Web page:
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Permit issued to reduce height of Louisa County Confederate flag
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LOUISA COUNTY

Permit issued to reduce height of Louisa County Confederate flag

The owner of a controversial flagpole bearing a Confederate flag in Louisa County has received a permit to reduce the height of the structure, likely ending a years-long legal battle.

The Confederate battle flag has been an issue of contention since it was erected in 2018. Initially called the Charlottesville I-64 Spirit of Defiance Memorial Battle Flag by the Virginia Flaggers, the flagpole was reportedly built in response to Charlottesville City Council votes to remove two statues of Confederate generals.

The 30- by 50-foot flag flies from a 120-foot-tall pole about 15 miles east of Charlottesville. The flagpole, erected on private property, is momentarily visible to motorists traveling east on Interstate 64.

Not long after the flagpole was erected, Louisa zoning officials contended that the structure was twice as tall as the 60-foot maximum allowed by county ordinance. They ordered that the flagpole either be removed, be reduced in size, or that the property owner obtain a special-use exception from the county Board of Supervisors.

The Flaggers countered that they had done their due diligence and appealed the decision. In a narrow July 2018 decision, the Louisa County Board of Zoning Appeals upheld the decision that the pole violated county ordinances. The Flaggers again appealed the decision, this time to Louisa County Circuit Court.

Much of the Flaggers’ argument centered around approval for the structure they claimed had been granted by a county employee over the phone. However, with a lack of written evidence, the Flaggers had a difficult time proving this claim, which in part led to the Board of Zoning Appeals’ decision to deny their appeal.

At some point after the erection of the flag, the Flaggers argued that the pole and flag are a monument to the Civil War and to Pvt. Richard Willis Proffitt, who is buried near the flag’s site. Pointing to a portion of the state code that, at one point, prevented the removal of the two Confederate statues in downtown Charlottesville, the Flaggers argued the same law should apply to the flagpole.

That law has since changed and now allows for localities to remove war monuments, though Charlottesville’s statues remain due to an appeal currently before the Supreme Court of Virginia following a 2019 lawsuit.

In a bid to keep the Louisa flagpole at its current size, Gary Freix, the property owner, and Flaggers representative Grayson Jennings testified in August in Louisa County Circuit Court that there was a wall and two statues placed nearby, which, in conjunction with the flagpole, constituted a monument.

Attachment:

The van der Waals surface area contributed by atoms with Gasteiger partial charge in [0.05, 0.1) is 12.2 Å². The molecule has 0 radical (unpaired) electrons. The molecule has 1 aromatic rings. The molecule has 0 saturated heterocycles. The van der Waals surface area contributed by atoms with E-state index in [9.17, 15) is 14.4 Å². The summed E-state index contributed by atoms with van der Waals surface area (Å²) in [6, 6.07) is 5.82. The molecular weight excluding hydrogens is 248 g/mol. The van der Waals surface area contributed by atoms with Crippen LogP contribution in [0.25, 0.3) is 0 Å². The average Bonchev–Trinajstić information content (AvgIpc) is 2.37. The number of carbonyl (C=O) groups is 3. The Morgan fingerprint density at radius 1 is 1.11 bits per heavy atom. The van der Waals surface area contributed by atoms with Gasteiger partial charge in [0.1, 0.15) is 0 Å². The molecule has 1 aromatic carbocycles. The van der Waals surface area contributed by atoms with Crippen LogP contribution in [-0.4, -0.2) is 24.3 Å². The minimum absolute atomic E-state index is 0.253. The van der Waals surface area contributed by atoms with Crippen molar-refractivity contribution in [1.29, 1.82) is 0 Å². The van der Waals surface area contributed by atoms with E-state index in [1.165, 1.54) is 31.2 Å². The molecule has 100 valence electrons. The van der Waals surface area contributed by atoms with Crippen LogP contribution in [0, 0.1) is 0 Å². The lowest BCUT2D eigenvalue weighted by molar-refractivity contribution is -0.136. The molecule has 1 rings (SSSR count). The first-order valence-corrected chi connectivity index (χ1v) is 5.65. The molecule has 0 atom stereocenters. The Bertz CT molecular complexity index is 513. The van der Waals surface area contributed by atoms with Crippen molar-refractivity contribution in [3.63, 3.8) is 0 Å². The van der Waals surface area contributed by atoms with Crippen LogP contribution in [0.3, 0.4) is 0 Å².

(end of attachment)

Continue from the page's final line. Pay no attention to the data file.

However, in a blow to the Flaggers and Freix, Judge Timothy K. Sanner issued an order in September in which he wrote that the flagpole was not a monument. Sanner cited, in part, that neither man was able to testify with any certainty as to whether the other structures were present when Jeff Ferrell, an assistant county administrator, inspected the property on April 17, 2018.

“Given the nature and purpose as to why he was there, it is apparent that [Ferrell] gave careful attention to the specific nature of what he was observing at that time to determine whether it was in violation of any of the ordinances of Louisa County,” Sanner wrote. “By comparison, the plaintiff’s witnesses, [Freix] and [Jennings], were relatively vague about what was specifically on the property as of the date of inspection.”

Though this order did not outright resolve the case, which languished on the court’s docket for months afterward, a recently issued building permit shows that Freix and the Flaggers intend to reduce the flagpole’s height.

Issued on Feb. 24, the permit cites the nature of work as reducing the flagpole to 60 feet, bringing it in line with the county’s zoning ordinances. The permit does not include information about when the work is expected to begin.

Requests for comment sent to counsel for the Flaggers and the Louisa County attorney’s office were not returned. Though, per court records, the case still remains docketed, it seems unlikely it will continue given the issuance of the building permit.

As of print deadline, the flag still remains atop the 120-foot flagpole.

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